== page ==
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Water Pump Replacement
 
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Pelican Technical Article:

Water Pump Replacement

Steve Vernon

Time:

3 hours3 hrs

Tab:

$250 to $500

Talent:

***

Tools:

E10 socket, T40, T30 Torx, large drain pan, floor jack, jack stands, wheel chocks, safety glasses, torque wrench

Applicable Models:

Porsche 955 Cayenne GTS (2008-10)
Porsche 955 Cayenne S (2008-10)
Porsche 955 Cayenne Turbo (2008-10)
Porsche 955 Cayenne Turbo S (2009-10)
Porsche 970 Panamera 4S (2010-14)
Porsche 970 Panamera GTS (2013-14)
Porsche 970 Panamera S (2010-14)
Porsche 970 Panamera Turbo (2010-14)
Porsche 970 Panamera Turbo Executive (2014)
Porsche 970 Panamera Turbo S (2012-14)
Porsche 970 Panamera Turbo S Executive (2014)

Parts Required:

Water pump, gasket, 2 gallons of coolant, 2 gallons of distilled water

Hot Tip:

Make sure the mounting surface is clean

Performance Gain:

Proper engine cooling

Complementary Modification:

Coolant flush

Most water pump failures result in coolant pooling beneath the car, but another sign that the pump is going bad is you'll notice that the car tends to overheat at low engine speed, such as sitting at a stoplight. When you accelerate, the engine temperature will drop. Now, this is not always indicative of a water pump, but a good starting point. You may also want to try squeezing one of the top radiator hoses with the engine warmed up and running (use a glove and watch for heat). You should feel pressure build up on the back of the hose and surge once it is released. If you feel no pressure, it's a fair bet that the water pump is failing.

You are going to need to safely raise and support the vehicle and remove the under engine tray and engine covers. Please see our article on safely raising and supporting your Porsche Cayenne as well as removing the under engine tray and engine covers.

You should always give your cooling system a good flush when replacing the pump. If you have just recently flushed the system or do not have the time, this article will show you how to perform the job with a minimum of coolant lost. You will still need to fill and re-bleed the system when you are done.

The coolant pump is located in the front of the motor between the cylinder banks.
Figure 1

The coolant pump is located in the front of the motor between the cylinder banks. You will need to remove the engine covers, under trays along with the serpentine belt. Make sure to loosen the three T40 Torx screws on the water pump pulley (red arrow) before you remove the serpentine belts, as it is much easier to do while the pulley is under tension.

Open the cap on the coolant reservoir (red arrow) to break the vacuum in the coolant system.
Figure 2

Open the cap on the coolant reservoir (red arrow) to break the vacuum in the coolant system. Place a very large catch tray under the front of the motor.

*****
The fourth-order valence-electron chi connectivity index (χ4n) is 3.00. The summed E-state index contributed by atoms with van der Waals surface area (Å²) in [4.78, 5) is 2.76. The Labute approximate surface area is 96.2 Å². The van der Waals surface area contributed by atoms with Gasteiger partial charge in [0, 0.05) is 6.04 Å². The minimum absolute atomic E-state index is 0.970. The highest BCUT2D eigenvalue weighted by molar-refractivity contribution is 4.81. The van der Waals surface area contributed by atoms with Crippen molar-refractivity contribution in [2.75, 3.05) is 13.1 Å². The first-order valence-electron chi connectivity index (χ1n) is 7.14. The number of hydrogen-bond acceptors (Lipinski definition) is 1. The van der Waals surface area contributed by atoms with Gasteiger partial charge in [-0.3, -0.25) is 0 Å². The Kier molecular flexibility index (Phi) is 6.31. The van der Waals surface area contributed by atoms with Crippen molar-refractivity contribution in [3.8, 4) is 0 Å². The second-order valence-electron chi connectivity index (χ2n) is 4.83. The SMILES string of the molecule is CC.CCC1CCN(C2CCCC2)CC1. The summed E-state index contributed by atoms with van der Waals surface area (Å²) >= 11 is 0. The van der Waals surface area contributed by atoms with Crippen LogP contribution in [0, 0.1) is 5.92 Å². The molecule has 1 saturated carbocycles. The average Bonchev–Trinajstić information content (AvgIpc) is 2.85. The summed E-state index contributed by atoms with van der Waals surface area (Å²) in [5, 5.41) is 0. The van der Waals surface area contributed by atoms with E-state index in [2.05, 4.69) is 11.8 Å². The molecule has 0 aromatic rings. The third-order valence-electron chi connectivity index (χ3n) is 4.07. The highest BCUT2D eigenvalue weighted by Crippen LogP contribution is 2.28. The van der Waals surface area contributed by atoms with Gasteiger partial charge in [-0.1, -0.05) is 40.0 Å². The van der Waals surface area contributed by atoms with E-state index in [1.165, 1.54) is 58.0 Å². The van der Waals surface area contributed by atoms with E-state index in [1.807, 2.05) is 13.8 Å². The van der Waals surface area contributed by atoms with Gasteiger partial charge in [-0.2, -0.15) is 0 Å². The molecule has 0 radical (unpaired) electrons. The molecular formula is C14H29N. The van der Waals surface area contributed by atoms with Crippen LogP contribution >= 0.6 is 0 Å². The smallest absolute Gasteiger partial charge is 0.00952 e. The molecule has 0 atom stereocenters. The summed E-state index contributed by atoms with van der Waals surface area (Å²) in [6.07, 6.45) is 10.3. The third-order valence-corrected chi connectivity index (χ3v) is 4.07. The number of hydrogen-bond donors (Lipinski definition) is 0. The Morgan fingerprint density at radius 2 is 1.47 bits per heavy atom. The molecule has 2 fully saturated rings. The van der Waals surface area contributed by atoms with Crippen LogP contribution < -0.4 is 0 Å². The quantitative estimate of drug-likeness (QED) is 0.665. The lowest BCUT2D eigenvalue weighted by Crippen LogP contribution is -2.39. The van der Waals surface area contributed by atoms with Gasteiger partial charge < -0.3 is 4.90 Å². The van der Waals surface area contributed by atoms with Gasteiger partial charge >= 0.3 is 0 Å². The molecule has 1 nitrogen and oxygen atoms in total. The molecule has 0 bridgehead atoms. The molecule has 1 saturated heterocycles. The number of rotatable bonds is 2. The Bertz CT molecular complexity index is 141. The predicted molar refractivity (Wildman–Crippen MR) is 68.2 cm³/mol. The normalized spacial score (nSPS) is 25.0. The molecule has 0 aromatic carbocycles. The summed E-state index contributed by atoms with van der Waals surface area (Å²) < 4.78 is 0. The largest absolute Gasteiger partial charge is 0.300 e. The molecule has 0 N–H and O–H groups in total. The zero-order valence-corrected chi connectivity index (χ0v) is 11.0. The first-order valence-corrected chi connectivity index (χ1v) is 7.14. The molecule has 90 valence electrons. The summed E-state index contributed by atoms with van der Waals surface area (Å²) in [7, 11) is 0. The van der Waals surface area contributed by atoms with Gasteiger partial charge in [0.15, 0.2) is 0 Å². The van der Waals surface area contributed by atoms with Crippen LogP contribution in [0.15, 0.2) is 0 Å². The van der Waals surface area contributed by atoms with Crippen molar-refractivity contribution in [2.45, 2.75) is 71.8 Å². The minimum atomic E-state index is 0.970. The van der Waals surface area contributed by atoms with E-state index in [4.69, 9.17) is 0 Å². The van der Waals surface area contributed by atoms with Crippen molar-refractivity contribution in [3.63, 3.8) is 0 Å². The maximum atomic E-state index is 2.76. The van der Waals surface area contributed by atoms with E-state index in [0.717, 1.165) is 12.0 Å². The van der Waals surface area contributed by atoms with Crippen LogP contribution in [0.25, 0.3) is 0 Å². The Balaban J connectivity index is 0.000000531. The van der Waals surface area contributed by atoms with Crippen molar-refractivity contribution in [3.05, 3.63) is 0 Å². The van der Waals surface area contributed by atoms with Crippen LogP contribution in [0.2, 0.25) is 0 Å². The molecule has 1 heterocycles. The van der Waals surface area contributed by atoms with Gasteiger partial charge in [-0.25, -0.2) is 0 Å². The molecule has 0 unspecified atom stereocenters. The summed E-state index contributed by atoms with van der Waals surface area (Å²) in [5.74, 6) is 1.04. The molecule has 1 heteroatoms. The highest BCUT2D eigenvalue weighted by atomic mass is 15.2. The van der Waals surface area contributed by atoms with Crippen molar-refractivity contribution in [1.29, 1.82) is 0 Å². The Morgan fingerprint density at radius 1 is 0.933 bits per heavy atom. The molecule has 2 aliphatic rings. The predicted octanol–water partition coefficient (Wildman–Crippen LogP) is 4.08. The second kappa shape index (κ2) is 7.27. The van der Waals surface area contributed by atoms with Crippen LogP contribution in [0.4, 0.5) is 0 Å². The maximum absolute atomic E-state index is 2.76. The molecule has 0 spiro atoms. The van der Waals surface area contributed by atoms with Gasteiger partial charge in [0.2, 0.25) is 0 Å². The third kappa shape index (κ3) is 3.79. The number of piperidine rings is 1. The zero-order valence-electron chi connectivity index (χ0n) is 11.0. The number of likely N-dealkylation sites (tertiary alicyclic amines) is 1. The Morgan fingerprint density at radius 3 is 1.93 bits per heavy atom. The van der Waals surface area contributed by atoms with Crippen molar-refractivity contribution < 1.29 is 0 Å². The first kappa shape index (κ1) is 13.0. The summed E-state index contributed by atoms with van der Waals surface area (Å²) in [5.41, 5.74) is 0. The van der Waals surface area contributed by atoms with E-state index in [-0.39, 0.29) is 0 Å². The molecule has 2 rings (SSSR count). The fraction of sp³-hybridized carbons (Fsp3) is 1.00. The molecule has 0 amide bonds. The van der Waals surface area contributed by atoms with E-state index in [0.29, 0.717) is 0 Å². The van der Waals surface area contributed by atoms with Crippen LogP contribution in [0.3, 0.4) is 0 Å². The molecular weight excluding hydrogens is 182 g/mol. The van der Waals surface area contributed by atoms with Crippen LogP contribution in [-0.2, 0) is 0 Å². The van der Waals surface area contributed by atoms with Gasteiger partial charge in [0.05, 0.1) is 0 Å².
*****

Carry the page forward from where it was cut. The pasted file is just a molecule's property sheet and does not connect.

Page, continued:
Wiggle the pulley off the front of the pump (red arrow).
Figure 3

Wiggle the pulley off the front of the pump (red arrow). These can get corroded so take your time and make sure you do not damage the pulley.

There are five E10 bolts holding the pump to the front of the engine.
Figure 4

There are five E10 bolts holding the pump to the front of the engine. Make sure you use the correct socket (red arrow).

Here is a picture of the pump off the motor.
Figure 5

Here is a picture of the pump off the motor. Make sure to locate the E10 bolts that hold the pump in place (red arrows). There are several E10 bolts that also hold the timing cover on around the pump. You do not want to remove these and have coolant get into the timing cover.

Gently pull the pump from the front of the motor and be prepared for the coolant to come out quickly until it gets below the level of the pump.
Figure 6

Gently pull the pump from the front of the motor and be prepared for the coolant to come out quickly until it gets below the level of the pump. The coolant will splash off of the engine and components (red arrow) so make sure you have a large catch tray.

If you remove the pump from the engine bay by turning it in the opposite direction that it mounts, you can remove the old one and install the new one without removing any lines on the front of the motor (red arrow).
Figure 7

If you remove the pump from the engine bay by turning it in the opposite direction that it mounts, you can remove the old one and install the new one without removing any lines on the front of the motor (red arrow).

This photo illustrates the E10 timing cover bolts that you can confuse for the water pump so double check before removing the pump (red arrows).
Figure 8

This photo illustrates the E10 timing cover bolts that you can confuse for the water pump so double check before removing the pump (red arrows).

If your pump is still good and you are just removing it to get access to the thermostat, make sure to install a new gasket (red arrow) before reinstalling the old pump.
Figure 9

If your pump is still good and you are just removing it to get access to the thermostat, make sure to install a new gasket (red arrow) before reinstalling the old pump. Installation is the reverse of removal, and do not over Torx the bolts. You will need to add a little more than a gallon of both coolant and distilled water and bleed the system. Please see our article on coolant flush and bleeding for additional information.


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